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A Tomato A Day, Keeps The Doctor Away?
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by: Celebrity Recipes Magazine

Believe it or not, the "love apple" is good for one's health. Of course everybody knows that tomatoes are good for the health. For instance, it contains calcium, Vitamin C and lycopene that are good for such diseases and conditions as cancer, heart disease, and high cholesterol. Here are some surprising information on the healthful attributes of the "love apple".

Tomatoes are loved for their fresh taste and the versatile role they play in cooking. But research indicates there may be another reason to love them --- they're loaded with lycopene (LY-ko-pene). Lycopene is a plant chemical (phytochemical) that gives tomatoes their red color. It also appears to offer potential health benefits.

Inside your tomato.
Tomatoes contain many nutrients, among them vitamins C and B complex and the minerals iron and potassium. Also in the mix are carotenoids (kuh-ROT-uh-noids). These include lycopene and beta carotene, which are converted into vitamin A by your body.

Lycopene gets high marks from researchers for its apparently potent antioxidant properties. Antioxidants are thought to neutralize harmful substances in the body called free radicals. These molecules, which result from normal cell metabolism as well as other causes, may increase your risk of cancer and cardiovascular disease.

Possible health benefits.
Research into dietary lycopene suggests it may lower risk of:

  • Heart attack. A study of more than 1,300 European men suggested that those consuming the most lycopene from foods had about half the risk of heart attack as men who consumed less.
  • Prostate cancer. A 5-year study of 48,000 men found that those eating 10 servings a week of cooked tomato products had the lowest risk of prostate cancer. Their risk was one-third that of men eating less than two servings a week. Other studies suggest that lycopene may play a role in reducing the risk of other cancers, including colon, rectal and breast cancers.

Add heat and eat.
Fresh tomatoes are loaded with lycopene, but cooking tomatoes makes lycopene easier for your body to use. For instance, your body will absorb five times more lycopene through tomato sauce than through an equivalent amount of fresh tomatoes. Evidently, heat breaks down tomato cell walls to free lycopene that otherwise would pass through your digestive system.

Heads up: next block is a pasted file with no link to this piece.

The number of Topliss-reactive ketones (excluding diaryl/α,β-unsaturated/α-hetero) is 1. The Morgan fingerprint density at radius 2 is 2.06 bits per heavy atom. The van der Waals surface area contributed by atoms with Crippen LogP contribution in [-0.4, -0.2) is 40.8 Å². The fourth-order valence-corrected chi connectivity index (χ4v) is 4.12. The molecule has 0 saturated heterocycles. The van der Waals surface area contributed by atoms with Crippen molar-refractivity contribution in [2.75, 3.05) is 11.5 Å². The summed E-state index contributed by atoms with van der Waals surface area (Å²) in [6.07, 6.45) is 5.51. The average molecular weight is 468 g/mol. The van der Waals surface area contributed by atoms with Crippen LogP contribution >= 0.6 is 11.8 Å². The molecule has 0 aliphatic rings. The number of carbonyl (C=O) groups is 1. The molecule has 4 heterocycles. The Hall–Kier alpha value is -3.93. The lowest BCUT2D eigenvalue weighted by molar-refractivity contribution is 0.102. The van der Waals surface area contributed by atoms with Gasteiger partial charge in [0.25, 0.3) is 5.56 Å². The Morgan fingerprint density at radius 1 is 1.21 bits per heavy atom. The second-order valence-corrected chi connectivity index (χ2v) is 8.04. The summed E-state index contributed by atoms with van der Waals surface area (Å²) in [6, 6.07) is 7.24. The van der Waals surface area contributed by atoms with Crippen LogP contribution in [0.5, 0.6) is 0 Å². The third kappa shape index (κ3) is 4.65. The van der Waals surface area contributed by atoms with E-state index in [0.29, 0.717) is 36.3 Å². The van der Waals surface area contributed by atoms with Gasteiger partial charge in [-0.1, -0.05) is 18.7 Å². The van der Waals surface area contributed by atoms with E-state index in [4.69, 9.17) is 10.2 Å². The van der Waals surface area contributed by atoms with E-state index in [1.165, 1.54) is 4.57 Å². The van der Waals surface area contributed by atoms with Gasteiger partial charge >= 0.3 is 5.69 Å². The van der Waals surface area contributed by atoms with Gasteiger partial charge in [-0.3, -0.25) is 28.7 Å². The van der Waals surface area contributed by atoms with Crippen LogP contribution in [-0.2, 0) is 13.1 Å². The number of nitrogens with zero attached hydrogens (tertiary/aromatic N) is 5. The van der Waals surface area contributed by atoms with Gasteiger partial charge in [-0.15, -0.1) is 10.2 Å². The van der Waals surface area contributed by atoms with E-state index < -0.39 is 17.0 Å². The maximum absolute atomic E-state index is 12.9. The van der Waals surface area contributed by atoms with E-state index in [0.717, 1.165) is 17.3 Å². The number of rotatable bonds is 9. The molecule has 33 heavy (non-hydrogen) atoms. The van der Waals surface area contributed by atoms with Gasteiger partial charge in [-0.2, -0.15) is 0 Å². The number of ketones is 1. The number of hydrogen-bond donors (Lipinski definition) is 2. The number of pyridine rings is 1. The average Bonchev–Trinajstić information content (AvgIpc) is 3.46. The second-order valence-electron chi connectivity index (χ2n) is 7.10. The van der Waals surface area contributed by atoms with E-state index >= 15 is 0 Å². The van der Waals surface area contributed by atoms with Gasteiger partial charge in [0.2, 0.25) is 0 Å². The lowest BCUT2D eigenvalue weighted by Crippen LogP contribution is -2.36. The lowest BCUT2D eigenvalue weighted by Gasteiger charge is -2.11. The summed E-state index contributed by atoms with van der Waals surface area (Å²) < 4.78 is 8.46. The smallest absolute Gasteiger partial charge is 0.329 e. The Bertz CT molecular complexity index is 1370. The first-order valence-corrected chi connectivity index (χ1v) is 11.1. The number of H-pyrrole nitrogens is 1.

Including a little fat when you cook tomatoes can further improve absorption of lycopene. Use a monounsaturated fat, such as olive oil.

Getting your share.
No one has determined just how many servings of lycopene-rich foods you should eat each week for health benefits. Some studies suggest 7 to 10 servings a week. A serving is equivalent to a half cup of tomato or spaghetti sauce, a quarter cup of tomato paste, one medium tomato or one slice of pizza with tomato sauce.

You can obtain that amount in any number of ways, including tomato-based sauces, such as those found on pizza, pasta and other foods, canned tomatoes, soups, salsas, juice, ketchup and from whole tomatoes as a salad ingredient. Other good lycopene sources include watermelon and pink grapefruit, although their lycopene content is only about one-half to one-fifth that of canned tomatoes.

A package deal.
While researchers continue to study dietary lycopene, keep in mind that foods are complex nutrient packages. Researchers, therefore, are reluctant to label lycopene as the sole means of attaining nutritional benefit from tomatoes. Lycopene may simply indicate the presence of other protective substances in tomatoes that have yet to be identified or isolated.

As for lycopene supplements, any possible benefits or risks are unknown. For that reason, dietitians generally recommend eating lycopene-rich foods instead of taking a supplement.

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September 23, 2017

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